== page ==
By Warren Cornwall
MILL CREEK — A property dispute has spilled into the Snohomish County political arena, with neighbors of Republican county council candidate Pam Pruitt mailing more than 12,000 letters urging people not to vote for her.
The green, one-page letter arrived at households throughout the 4th Council District in south Snohomish County, telling residents that, "We are concerned that Pam Pruitt’s flawed value system will be a liability in public office."
Warner and Ellan Nelson, the authors and Pruitt’s neighbors since 1983, say they did it because Pruitt’s handling of a misplaced fence was high-handed and uncooperative.
But Pruitt charged it was a carefully timed political hit from a couple that has misrepresented the dispute and contributed $500 to the Democratic candidate for the office. "It’s a blatant personal attack," said the former two-term Mill Creek city councilwoman and Mill Creek mayor. "No one has ever questioned my integrity and honesty before."
The mailing comes just two weeks before the Sept. 18 primary election decides a hotly contested race between Pruitt and state representative Dave Schmidt. The two are competing for the Republican Party slot in the general election race for the council seat.
Pruitt said she feared the letter, coming out so near the election and with little time to respond, could hurt her campaign.
"I think it certainly does quite a bit of damage," she said.
That’s fine with the Nelsons, who said they went door-to-door with 3,000 similar letters in 1997, shortly before Pruitt lost the election for the council seat by less than 400 votes to Democrat Barbara Cothern, who’s not running for reelection. The Nelsons say they did it without any help, with $4,300 of their own money. Their $500 donation to Democratic council candidate Dave Gossett, the Mountlake Terrace mayor, was spurred largely by opposition to Pruitt, Warner said.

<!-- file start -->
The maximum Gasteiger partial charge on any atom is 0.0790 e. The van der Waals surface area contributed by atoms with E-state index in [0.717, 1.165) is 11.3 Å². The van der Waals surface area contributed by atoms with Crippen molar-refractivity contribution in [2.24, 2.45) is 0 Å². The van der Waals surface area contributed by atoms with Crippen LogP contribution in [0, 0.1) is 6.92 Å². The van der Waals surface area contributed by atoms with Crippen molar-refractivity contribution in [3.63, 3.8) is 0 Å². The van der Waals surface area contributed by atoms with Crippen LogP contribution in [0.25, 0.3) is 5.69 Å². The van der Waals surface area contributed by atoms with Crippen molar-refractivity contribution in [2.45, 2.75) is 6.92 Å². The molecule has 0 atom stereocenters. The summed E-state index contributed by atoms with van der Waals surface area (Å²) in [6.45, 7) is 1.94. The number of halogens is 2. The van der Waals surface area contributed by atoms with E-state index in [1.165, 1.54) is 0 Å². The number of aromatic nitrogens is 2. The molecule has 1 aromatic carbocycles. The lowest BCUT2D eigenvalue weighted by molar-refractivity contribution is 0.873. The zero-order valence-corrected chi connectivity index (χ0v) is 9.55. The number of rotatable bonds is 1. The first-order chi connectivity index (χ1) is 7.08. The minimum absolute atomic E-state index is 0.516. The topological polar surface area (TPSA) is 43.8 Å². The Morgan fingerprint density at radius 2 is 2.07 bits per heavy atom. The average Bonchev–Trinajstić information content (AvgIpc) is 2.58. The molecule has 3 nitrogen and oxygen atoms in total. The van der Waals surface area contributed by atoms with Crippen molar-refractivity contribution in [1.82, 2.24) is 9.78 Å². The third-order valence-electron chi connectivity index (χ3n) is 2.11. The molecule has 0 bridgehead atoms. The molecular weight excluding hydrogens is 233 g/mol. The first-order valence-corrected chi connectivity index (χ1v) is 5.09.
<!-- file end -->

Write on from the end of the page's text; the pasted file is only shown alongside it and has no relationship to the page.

Both Gossett and Schmidt said they had nothing to do with the mailing.
The two neighbors in the upscale Mill Creek development agree on some facts about the dispute.
A fence installed between the homes didn’t follow the property line, effectively turning about 1,500 square feet of the Nelson’s land into part of Pruitt’s back yard. This happened before either of them lived in the homes. Both sides say they believed the fence followed the property line when they moved in.
The mistake cropped up in 1996, when a nearby developer surveyed the land to install a waterline.
Warner Nelson said when they called Pruitt about the problem, she referred them to an attorney. That attorney rejected the Nelsons’ request for payment for the land and instead urged the couple to sign over the property, according to correspondence provided by the Nelsons.
The Nelsons said they were upset both by Pruitt’s unwillingness to buy the land and her use of a lawyer.
"To us it wasn’t something that required a lawyer. It was something that two neighbors should have been able to work out," he said.
The letter details their complaints and alleges Pruitt knew of the boundary line problem for years. Pruitt, however, said she didn’t know of the problem until the Nelsons alerted her to it.
She said she has tried to resolve the issue without burdening her neighbors. Pruitt said she spent thousands of dollars for a professional survey and legal work to save her and the Nelsons from any confusion and has offered to pay for the Nelsons’ survey.
Since the fence was already there, she said changing the legal boundary amounted to simply redrawing a line on paper.
"Nobody’s really lost anything they had except on paper," she said.
The Nelsons, however, weren’t swayed from their campaign to keep Pruitt out of public office.
"We can always be a thorn in her side if she wants to keep running for office," Ellan Nelson said.
You can call Herald Writer Warren Cornwall at 425-339-3463 or send e-mail to firstname.lastname@example.org.